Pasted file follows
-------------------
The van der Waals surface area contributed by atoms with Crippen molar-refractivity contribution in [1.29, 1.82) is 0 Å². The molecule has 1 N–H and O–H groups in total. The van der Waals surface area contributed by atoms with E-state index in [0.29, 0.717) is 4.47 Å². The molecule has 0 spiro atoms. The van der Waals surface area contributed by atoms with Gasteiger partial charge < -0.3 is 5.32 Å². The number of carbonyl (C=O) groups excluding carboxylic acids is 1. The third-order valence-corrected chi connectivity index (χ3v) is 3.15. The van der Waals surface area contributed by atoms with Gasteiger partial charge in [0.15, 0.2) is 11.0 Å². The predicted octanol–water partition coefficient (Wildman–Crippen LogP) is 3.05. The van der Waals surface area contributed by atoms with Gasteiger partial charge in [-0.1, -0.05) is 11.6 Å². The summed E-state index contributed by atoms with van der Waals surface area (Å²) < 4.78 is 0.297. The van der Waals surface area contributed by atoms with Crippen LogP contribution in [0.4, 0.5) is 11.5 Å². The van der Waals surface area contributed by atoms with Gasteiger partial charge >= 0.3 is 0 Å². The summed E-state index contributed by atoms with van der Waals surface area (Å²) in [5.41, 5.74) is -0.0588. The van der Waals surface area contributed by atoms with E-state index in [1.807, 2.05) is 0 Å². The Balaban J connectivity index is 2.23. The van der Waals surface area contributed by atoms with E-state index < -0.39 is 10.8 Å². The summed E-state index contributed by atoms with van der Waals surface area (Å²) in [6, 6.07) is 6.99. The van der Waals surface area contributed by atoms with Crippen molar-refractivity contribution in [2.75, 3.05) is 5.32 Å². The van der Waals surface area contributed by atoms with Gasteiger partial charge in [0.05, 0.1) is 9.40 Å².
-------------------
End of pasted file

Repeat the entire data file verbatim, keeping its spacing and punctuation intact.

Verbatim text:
The van der Waals surface area contributed by atoms with Crippen molar-refractivity contribution in [1.29, 1.82) is 0 Å². The molecule has 1 N–H and O–H groups in total. The van der Waals surface area contributed by atoms with E-state index in [0.29, 0.717) is 4.47 Å². The molecule has 0 spiro atoms. The van der Waals surface area contributed by atoms with Gasteiger partial charge < -0.3 is 5.32 Å². The number of carbonyl (C=O) groups excluding carboxylic acids is 1. The third-order valence-corrected chi connectivity index (χ3v) is 3.15. The van der Waals surface area contributed by atoms with Gasteiger partial charge in [0.15, 0.2) is 11.0 Å². The predicted octanol–water partition coefficient (Wildman–Crippen LogP) is 3.05. The van der Waals surface area contributed by atoms with Gasteiger partial charge in [-0.1, -0.05) is 11.6 Å². The summed E-state index contributed by atoms with van der Waals surface area (Å²) < 4.78 is 0.297. The van der Waals surface area contributed by atoms with Crippen LogP contribution in [0.4, 0.5) is 11.5 Å². The van der Waals surface area contributed by atoms with Gasteiger partial charge >= 0.3 is 0 Å². The summed E-state index contributed by atoms with van der Waals surface area (Å²) in [5.41, 5.74) is -0.0588. The van der Waals surface area contributed by atoms with E-state index in [1.807, 2.05) is 0 Å². The Balaban J connectivity index is 2.23. The van der Waals surface area contributed by atoms with E-state index < -0.39 is 10.8 Å². The summed E-state index contributed by atoms with van der Waals surface area (Å²) in [6, 6.07) is 6.99. The van der Waals surface area contributed by atoms with Crippen molar-refractivity contribution in [2.75, 3.05) is 5.32 Å². The van der Waals surface area contributed by atoms with Gasteiger partial charge in [0.05, 0.1) is 9.40 Å².